noises off

Review: Noises Off, Richmond Theatre

Review: Noises Off, Richmond Theatre

Jenny Booth reviews this classic comedy: “this already vastly entertaining show will only improve with time.”


It was a case of life imitating art (imitating life imitating art) at the opening night of Noises Off at Richmond Theatre. Half the audience was kept waiting outside the theatre beyond the time the curtain was due to rise, due to technical difficulties – which was ironically appropriate for a play about a group of actors whose efforts to perform a play are hijacked by mounting technical, professional and emotional difficulties. The wait was forgiven, however, once the play finally got into its stride and accelerated through the frenzied final act. Bedazzled by the presence on stage of Felicity Kendal, swept away by the frantic and funny Michael Frayn script, the theatregoers gave the show a standing ovation, some with tears of laughter still streaming down their faces,
Noises Off rarely fails to reduce audiences to jelly. Frayn adds an extra dimension to the classic “trousers-fall-down” bedroom farce by showing us the chaos backstage that is fuelling the mayhem in front, exposing the jealousy, the vanity, the rivalry and eccentricity of a touring theatre group that has spent too long on the road. This motley crew includes an alcoholic has-been (Matthew Kelly), an arrogant leading man (Joseph Millson), a querulous method actor (Jonathan Coy), a naive ingenue (Sasha Frost) and a super-trouper (Tracy-Ann Oberman). The gender politics feels a little dated (two hysterical younger women both in love with the preening director?) but Frayn’s ingenious idea has become a wildly successful formula exploited by The Play That Goes Wrong and its many spin-offs.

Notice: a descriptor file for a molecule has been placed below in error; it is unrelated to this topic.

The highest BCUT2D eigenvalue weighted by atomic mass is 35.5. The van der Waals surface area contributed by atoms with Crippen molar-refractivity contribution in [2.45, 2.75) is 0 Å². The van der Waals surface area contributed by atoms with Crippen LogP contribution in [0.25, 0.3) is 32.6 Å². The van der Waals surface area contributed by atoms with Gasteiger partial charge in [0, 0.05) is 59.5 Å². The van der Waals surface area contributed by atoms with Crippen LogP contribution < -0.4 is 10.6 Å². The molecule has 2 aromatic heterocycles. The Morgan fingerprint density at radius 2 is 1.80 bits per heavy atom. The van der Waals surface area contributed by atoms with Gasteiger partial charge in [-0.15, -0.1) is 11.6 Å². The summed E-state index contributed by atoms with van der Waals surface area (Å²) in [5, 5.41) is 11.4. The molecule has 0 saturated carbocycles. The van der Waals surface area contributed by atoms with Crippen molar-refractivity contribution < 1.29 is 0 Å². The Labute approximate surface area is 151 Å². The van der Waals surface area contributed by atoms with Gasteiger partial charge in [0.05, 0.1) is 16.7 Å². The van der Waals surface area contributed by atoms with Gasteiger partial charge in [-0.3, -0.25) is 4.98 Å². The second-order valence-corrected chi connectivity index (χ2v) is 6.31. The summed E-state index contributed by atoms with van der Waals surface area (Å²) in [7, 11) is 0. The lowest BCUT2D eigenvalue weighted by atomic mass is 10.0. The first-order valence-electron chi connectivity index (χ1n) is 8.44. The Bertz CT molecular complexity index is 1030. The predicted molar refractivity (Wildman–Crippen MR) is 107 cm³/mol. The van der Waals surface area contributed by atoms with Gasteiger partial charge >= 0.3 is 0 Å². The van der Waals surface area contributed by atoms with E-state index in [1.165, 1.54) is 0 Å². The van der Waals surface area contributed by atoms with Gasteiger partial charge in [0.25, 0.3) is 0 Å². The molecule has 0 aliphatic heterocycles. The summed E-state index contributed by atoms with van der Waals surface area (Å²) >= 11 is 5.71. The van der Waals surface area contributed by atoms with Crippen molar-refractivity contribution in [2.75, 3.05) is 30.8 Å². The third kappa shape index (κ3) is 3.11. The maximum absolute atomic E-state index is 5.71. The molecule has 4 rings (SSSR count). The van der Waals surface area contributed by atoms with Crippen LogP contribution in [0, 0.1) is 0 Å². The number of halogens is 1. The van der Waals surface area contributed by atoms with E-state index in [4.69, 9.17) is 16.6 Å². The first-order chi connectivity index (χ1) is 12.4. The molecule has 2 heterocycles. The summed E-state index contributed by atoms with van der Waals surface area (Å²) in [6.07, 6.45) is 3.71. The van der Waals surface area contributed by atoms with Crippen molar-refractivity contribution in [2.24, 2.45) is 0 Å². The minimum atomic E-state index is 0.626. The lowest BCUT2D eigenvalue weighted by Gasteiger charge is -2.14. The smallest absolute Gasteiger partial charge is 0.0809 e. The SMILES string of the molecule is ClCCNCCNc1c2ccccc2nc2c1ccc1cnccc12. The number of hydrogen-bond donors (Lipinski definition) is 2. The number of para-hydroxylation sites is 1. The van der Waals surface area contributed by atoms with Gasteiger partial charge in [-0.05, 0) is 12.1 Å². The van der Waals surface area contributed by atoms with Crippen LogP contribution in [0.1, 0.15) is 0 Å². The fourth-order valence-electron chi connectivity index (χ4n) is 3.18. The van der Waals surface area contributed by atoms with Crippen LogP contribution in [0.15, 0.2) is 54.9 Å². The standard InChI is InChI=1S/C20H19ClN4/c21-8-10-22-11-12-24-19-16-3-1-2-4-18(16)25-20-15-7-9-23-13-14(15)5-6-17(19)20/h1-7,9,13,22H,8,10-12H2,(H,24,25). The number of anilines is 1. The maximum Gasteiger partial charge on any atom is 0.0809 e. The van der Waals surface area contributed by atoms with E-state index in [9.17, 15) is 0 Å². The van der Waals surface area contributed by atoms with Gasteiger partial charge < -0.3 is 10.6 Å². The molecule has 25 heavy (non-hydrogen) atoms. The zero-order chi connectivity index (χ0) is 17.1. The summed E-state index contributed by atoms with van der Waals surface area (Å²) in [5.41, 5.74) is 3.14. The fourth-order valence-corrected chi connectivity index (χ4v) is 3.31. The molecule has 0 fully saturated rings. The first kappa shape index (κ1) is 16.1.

There were teething troubles on opening night in veteran director Lindsay Posner’s production. Some scenes felt a little under-rehearsed; the distinguished cast had not yet fallen into a rhythm, and as a result the pantomime violence in the second act felt clunky and not all the jokes worked because the timing and delivery were not yet right. More distinction needed to be drawn between the backstage characters and the parts they were playing. Felicity Kendal remains a national treasure, but didn’t wholly convince as the love interest for two younger actors, partly because her comedy housekeeper part was more dominant than her portrayal of a flirtatious leading lady. But with such a wealth of acting talent on stage, I’m sure that – unlike the play within a play, Nothing On – this already vastly entertaining show will only improve with time.

Richmond Theatre, until 15 October 

Image: Joseph Millson (Garry), Felicity Kendal (Dotty) & Matthew Kelly (Selsdon) © Nobby Clark